Mr. Lewis was a great boss and always took the time to teach me about the Civil Rights Movement and how he led the Selma march with Martin Luther King. He was very humble and quiet, but when the words flowed, it was amazing. He considered himself a minister and talked to me about how we were all in “one house,” as he called it, under God. He was passionate about teaching young people the history of [race in] our country and how he wanted to make changes so our children’s children would live in a great country.

He had a wall of photos in his office and loved telling me about his 40-plus arrests. He would point to each photo and tell the story. The one I really remember is of him getting beaten and pushed into a car. I can still see the photo. What courage he had. It was just incredible.

I was in charge of all the tours, opening mail, and dispersing it to legislation [department for the office]. He hated it when constituents came to his office and wanted to tour the Capitol, but the tours were already booked. I asked him if I could memorize the guided tour and give tours myself. He agreed, and we never had to turn people away. I had really turned my receptionist’s job into something more, and he appreciated it.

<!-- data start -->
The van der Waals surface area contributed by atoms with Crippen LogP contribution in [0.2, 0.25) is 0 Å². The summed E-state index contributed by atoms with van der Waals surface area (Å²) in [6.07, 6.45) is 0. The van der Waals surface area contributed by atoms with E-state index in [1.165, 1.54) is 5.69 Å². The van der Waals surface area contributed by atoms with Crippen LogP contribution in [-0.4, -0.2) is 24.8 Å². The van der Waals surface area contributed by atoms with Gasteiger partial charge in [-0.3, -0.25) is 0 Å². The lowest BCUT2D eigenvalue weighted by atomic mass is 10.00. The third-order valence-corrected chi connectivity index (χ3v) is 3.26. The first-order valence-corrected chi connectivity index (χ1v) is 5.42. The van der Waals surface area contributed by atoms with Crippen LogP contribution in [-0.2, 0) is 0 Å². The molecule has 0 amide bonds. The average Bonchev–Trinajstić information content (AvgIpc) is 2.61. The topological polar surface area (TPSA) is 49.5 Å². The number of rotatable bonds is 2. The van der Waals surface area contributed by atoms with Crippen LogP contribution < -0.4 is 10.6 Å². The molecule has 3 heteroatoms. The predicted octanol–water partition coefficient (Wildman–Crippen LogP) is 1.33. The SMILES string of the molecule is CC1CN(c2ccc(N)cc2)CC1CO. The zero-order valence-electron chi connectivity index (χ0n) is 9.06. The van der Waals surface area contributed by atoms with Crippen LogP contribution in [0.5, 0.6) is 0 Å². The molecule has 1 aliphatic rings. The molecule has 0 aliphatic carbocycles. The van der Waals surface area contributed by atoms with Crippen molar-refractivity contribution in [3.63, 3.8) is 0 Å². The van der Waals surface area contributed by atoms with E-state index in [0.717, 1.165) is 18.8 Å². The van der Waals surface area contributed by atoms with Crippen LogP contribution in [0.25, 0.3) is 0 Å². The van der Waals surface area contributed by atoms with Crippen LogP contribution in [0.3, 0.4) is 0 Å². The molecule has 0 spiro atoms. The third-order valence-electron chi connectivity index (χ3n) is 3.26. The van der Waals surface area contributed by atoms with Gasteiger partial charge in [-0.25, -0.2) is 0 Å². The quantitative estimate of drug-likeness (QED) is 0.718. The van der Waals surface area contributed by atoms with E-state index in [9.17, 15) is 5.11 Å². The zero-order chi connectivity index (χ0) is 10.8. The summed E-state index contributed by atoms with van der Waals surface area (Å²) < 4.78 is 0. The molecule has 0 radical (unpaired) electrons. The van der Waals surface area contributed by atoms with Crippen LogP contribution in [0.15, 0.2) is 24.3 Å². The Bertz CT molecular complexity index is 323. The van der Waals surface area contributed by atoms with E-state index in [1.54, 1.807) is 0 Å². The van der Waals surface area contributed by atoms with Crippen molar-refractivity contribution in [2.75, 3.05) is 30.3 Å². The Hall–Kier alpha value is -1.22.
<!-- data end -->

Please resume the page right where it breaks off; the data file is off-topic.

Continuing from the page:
When there were dinners in D.C. and he was in Atlanta, he often chose me to represent him. He said, “I like how you shake hands and look people in the eye.” I loved representing him to constituents.

I read an article about him the other week where he talked about looking people in the eye when you shook their hand. I remembered having a conversation about that with Mr. Lewis. He listened intently to people and talked about how important it was to hear what people have to say. My dad always said that you treat the president of the company and the janitor the same, and that was the kind of man Mr. Lewis was.

I was also in charge of answering the phones for the office. When the Undetectable Firearms Act of 1988 was being voted on – [the law prohibits manufacturing, importing, selling, etc. firearms undetectable to metal detectors] – the phones were ringing off the hook. That same day, Barbara Bush had invited all the secretaries on the House of Representatives’ side to the White House for tea and cookies and to see her dog Millie’s puppies.

When Mr. Lewis came from the floor from voting, he asked me why I wasn’t at the White House meeting Barbara Bush. I said the office was too busy to leave and that I had stayed to answer all the calls. He replied, “Mary Kate, this is a chance of a lifetime, and I don’t want you to miss it. Forward your phone to my office, and I will personally answer your calls myself while you are gone. I hugged him and ran out the door to the White House. He was right. It was the chance of a lifetime.